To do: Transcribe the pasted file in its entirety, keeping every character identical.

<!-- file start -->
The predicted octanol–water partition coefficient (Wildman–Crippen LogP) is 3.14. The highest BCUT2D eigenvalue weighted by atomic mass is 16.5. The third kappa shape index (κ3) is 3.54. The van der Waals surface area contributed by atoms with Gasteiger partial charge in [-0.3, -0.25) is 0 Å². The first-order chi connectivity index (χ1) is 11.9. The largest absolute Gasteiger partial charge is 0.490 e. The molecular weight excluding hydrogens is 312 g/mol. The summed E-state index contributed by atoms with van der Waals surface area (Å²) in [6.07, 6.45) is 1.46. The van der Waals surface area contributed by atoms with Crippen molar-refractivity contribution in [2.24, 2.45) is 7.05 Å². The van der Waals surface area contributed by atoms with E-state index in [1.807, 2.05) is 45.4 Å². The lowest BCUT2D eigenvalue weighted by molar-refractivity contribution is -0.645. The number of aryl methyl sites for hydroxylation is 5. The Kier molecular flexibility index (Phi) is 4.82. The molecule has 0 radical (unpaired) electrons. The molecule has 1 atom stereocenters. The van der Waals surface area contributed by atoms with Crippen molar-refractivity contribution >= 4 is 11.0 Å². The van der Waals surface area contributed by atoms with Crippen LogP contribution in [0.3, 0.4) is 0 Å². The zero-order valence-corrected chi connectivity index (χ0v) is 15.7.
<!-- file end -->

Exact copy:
The predicted octanol–water partition coefficient (Wildman–Crippen LogP) is 3.14. The highest BCUT2D eigenvalue weighted by atomic mass is 16.5. The third kappa shape index (κ3) is 3.54. The van der Waals surface area contributed by atoms with Gasteiger partial charge in [-0.3, -0.25) is 0 Å². The first-order chi connectivity index (χ1) is 11.9. The largest absolute Gasteiger partial charge is 0.490 e. The molecular weight excluding hydrogens is 312 g/mol. The summed E-state index contributed by atoms with van der Waals surface area (Å²) in [6.07, 6.45) is 1.46. The van der Waals surface area contributed by atoms with Crippen molar-refractivity contribution in [2.24, 2.45) is 7.05 Å². The van der Waals surface area contributed by atoms with E-state index in [1.807, 2.05) is 45.4 Å². The lowest BCUT2D eigenvalue weighted by molar-refractivity contribution is -0.645. The number of aryl methyl sites for hydroxylation is 5. The Kier molecular flexibility index (Phi) is 4.82. The molecule has 0 radical (unpaired) electrons. The molecule has 1 atom stereocenters. The van der Waals surface area contributed by atoms with Crippen molar-refractivity contribution >= 4 is 11.0 Å². The van der Waals surface area contributed by atoms with Crippen LogP contribution in [0.3, 0.4) is 0 Å². The zero-order valence-corrected chi connectivity index (χ0v) is 15.7.